#OscarsSoWhite is so 2016. Now, it’s #OscarsSoAgeist’s turn
After most of the conversation in 2016 revolved around #OscarsSoWhite, with just one week to go for the 2017 Oscars, a new study shows how it is now the turn of #OscarsSoAgeist.oscars 2017 Updated: Feb 23, 2017 07:36 IST
Over the years, the Academy Awards have been a part of many controversies like #OscarsSoWhite in 2016. In 2017, it is the turn of #OscarsSoAgeist.
But according to a new study, the ages of characters in best picture nominees suggest that there is a lack of representation of those who are over 60 years of age, reports The Guardian.
A new study by the University of Southern California’s Annenberg School for Communication and Journalism, saw the spread of ages in character over 25 best picture nominees from past three years.
The research found that fewer than 12% of 1,256 named characters were of age 60 sixty or older. While the same group accounts for 19% of the population and 14% of movie ticket buyers.
“When we think about diversity, we often talk about including the usual suspects of race, gender, sexual orientation and people with disabilities, but age is often left out of the conversation. It’s a missed opportunity for Hollywood. These are people with disposable income and time on their hands to view and stream and download films,” said Stacy Smith, the study’s co-author.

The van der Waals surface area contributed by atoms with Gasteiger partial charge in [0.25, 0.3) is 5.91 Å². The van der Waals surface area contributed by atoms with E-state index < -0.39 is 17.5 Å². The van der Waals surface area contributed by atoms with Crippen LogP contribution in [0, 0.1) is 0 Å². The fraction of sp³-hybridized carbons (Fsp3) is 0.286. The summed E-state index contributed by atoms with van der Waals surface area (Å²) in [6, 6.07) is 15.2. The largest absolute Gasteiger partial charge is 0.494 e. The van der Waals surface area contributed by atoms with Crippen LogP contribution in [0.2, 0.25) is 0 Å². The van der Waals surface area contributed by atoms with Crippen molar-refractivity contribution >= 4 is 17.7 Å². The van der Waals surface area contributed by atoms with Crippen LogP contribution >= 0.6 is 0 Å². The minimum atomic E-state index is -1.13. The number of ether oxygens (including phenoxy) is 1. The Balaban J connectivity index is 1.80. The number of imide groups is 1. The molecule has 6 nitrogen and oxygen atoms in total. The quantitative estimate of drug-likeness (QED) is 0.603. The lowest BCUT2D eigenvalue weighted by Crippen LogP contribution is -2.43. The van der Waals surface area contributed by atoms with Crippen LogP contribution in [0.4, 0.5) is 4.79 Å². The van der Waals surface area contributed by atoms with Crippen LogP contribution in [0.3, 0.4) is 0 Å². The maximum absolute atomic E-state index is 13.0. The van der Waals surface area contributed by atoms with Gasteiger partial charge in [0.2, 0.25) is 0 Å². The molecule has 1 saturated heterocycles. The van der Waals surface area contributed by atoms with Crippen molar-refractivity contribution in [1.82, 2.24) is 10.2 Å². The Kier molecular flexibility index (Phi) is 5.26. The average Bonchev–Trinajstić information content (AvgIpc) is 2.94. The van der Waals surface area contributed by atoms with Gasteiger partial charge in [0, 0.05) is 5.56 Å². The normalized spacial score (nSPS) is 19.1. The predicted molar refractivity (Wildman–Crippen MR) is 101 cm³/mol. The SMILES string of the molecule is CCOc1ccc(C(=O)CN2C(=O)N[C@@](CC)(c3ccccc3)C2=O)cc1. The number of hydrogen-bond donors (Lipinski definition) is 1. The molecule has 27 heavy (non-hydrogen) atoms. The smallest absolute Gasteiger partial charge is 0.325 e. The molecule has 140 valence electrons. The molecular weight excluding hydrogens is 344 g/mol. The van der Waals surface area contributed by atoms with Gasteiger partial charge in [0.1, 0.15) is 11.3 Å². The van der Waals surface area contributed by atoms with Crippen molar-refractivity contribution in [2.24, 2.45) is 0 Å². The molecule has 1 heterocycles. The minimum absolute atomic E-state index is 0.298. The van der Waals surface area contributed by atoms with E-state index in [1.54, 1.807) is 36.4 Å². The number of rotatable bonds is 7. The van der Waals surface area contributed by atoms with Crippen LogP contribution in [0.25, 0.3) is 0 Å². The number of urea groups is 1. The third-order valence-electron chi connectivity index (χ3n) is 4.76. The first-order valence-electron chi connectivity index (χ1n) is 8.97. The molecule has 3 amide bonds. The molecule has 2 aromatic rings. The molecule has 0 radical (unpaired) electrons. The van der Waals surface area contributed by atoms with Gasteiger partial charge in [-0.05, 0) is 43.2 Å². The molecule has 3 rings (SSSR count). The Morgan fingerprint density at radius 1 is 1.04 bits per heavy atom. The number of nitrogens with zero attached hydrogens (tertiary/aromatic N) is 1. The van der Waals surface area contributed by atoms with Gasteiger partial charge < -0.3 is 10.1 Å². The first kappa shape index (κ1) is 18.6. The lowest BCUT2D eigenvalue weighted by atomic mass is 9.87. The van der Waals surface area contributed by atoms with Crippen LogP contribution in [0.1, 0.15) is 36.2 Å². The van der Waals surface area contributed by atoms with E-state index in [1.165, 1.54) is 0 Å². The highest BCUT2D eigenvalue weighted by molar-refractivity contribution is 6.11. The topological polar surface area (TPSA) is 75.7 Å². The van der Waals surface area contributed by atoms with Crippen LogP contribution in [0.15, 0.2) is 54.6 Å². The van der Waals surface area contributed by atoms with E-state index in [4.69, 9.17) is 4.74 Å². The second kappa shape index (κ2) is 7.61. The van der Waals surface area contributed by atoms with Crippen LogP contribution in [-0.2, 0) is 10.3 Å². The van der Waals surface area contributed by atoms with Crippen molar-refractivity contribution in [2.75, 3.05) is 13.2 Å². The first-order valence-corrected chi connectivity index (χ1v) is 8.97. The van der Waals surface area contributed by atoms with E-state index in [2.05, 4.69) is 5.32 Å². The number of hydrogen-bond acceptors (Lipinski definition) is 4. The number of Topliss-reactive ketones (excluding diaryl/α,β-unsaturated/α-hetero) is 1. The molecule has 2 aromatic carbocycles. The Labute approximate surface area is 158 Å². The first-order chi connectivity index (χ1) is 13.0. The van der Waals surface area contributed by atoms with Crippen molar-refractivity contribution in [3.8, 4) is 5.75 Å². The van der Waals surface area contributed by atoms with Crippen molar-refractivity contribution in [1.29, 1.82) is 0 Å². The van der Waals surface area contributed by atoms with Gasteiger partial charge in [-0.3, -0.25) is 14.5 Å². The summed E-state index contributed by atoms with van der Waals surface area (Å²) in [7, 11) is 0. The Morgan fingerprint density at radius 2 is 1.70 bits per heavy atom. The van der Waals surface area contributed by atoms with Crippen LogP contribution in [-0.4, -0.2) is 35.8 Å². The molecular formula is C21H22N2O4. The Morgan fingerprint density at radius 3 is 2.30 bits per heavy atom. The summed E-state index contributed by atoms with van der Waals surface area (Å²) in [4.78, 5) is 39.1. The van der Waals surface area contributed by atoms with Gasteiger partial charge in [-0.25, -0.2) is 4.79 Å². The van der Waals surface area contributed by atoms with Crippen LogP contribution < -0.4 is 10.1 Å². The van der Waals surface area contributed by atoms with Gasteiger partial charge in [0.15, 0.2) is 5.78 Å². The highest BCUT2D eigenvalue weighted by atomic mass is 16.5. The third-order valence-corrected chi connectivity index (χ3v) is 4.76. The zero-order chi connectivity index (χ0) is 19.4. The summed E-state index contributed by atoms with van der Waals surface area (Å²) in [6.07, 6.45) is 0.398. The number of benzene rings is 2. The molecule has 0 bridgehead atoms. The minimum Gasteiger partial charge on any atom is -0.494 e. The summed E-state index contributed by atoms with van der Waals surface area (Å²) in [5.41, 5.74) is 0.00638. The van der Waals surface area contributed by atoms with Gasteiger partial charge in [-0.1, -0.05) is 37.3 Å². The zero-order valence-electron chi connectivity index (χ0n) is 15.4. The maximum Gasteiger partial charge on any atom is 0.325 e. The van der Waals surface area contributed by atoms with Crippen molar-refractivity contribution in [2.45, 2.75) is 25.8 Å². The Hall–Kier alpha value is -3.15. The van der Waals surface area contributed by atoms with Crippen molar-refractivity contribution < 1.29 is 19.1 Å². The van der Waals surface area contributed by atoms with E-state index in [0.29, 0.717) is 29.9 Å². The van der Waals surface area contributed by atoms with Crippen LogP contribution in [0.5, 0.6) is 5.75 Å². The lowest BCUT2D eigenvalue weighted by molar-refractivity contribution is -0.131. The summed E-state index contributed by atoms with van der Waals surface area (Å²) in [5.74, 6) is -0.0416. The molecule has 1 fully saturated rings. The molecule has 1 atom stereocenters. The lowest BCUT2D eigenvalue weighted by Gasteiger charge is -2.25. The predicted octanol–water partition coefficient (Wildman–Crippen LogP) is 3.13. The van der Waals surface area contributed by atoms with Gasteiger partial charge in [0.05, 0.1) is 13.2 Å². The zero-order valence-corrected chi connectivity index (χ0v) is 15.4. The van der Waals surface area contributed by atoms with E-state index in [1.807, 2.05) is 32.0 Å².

Six of the 14 movies that featured a main lead or supporting senior actor included obscene or derogatory scenes which included lines such as “just sit here and let Alzheimer’s run its course”. Another sentence included was, “mentally feeble, sick old ladies”.
This year, the closest the study could find was Denzel Washington in Fences, but although the actor was 60 when he was shooting, the character he plays is 53.
The study did not include 2013 movies Nebraska and Amour, as it featured characters who were well past the age of 60. Between 2014 -2016, only one leading role was given to an actor over 60.
The actors and roles that did qualify were predominantly male and caucasian. Of the 148 characters in the best picture nominees, 77.7%were men and 89.9% white. The remaining ethnic breakdown was 6.1% black and 2% Asian. No latino or hispanic character over 60 was recorded.
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